By Sheila O’ Brian
You know you should make a will, but you never seem to be able to drum up much enthusiasm for the idea. It seems like a big, complicated pain-in-the-butt undertaking and you’re not planning on dying anytime soon anyway. You know that lawyers cost a fortune, and who knows if you really can legally use one of those online will kits? Differing opinions abound. So, you wonder, what happens if you don’t make a will? Can the government really take all your possessions that the bank doesn’t already own most of?
The short answer is probably not. Unless you are truly completely alone in the world with no blood ties whatsoever, there is likely a relative somewhere that is eligible to inherit, if they can be found. In fact, British television has aired a program called Heir Hunters, which is described as “a series following the work of heir hunters, probate detectives looking for distant relatives of people who have died without making a will”. In the U.S., private investigation firms will attempt to find a potential heir, but someone presumably must hire them before they will begin to look. Of course, if the estate is large, anyone may undertake to find lost relatives in hopes of receiving a commission for the information from a grateful heir. In the end though, it is possible that if an heir cannot be found after a reasonable length of time has passed, then yes, eventually your estate will escheat (pass) to the appropriate governing body.
However, for an average individual with no shortage of relatives in line to legally inherit your worldly goods, the application of the relevant inheritance laws certainly doesn’t mean that your estate will be distributed in a manner that you would approve of. Intestacy (the legal term for dying without a will) laws vary widely, depending on where you live. Your spouse, for instance, may find that the laws of your state are not altogether favourable to him or her when you have children involved, perhaps from a previous marriage. Common law and same-sex partners may or may not be recognized as eligible to inherit. A close relative you cannot stand the sight of may be first in line if you have no spouse or children.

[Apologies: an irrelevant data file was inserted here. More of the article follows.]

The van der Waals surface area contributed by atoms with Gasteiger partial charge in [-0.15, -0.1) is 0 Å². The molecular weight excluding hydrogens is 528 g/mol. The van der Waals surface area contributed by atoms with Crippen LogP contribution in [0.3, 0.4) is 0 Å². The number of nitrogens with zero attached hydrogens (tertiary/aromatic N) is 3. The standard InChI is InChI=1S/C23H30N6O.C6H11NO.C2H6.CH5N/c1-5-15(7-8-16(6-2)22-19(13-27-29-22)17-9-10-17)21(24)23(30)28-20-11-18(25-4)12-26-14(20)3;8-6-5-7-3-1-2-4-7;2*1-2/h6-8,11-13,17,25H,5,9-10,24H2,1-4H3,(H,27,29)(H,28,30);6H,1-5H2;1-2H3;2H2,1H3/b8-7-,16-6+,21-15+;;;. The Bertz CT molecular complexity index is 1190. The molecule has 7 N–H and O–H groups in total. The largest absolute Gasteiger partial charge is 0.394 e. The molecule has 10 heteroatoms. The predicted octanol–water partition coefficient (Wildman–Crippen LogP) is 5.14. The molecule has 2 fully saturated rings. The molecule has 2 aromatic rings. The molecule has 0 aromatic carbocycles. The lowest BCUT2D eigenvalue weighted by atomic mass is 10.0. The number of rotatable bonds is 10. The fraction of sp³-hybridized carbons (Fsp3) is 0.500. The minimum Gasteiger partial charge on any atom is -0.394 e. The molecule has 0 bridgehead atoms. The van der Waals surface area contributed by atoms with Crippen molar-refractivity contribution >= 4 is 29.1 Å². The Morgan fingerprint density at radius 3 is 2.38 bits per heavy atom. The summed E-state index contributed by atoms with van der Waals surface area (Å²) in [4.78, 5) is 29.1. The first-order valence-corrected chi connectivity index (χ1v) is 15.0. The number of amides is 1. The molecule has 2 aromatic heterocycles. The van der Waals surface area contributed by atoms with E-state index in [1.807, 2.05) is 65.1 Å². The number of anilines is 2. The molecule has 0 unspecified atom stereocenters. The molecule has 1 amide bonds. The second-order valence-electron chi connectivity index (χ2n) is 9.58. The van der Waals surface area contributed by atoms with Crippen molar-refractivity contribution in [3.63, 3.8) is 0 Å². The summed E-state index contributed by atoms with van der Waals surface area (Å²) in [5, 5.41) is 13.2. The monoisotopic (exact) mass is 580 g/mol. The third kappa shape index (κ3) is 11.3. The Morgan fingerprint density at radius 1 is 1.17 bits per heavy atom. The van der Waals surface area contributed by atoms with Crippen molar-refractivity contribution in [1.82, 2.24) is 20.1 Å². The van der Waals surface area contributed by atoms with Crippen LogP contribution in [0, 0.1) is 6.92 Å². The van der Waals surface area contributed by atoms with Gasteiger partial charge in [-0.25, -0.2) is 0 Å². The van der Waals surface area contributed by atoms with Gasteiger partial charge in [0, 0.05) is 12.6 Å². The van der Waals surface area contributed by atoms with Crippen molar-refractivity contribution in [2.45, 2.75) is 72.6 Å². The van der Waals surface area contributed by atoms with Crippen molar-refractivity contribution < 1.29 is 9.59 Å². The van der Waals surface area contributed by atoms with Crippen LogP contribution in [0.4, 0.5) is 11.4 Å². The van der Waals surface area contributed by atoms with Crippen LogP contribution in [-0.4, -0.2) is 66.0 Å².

Finally, it is important to note that in addition to the disposition of your estate, regardless of the value, your will also functions as the vehicle through which you will make your final wishes known. You will appoint a trusted executor/executrix to a position of authority to administer your final wishes, which may include instructions for your desired funeral arrangements and interment, the distribution of personal items of great sentimental but minimal monetary value, or your choice of a guardian for your young children.
Without a doubt, dying without a will robs you of your right to have a say in the settling of your affairs and creates unnecessary hardship for those closest to you, as they are left to deal with the legal technicalities on their own.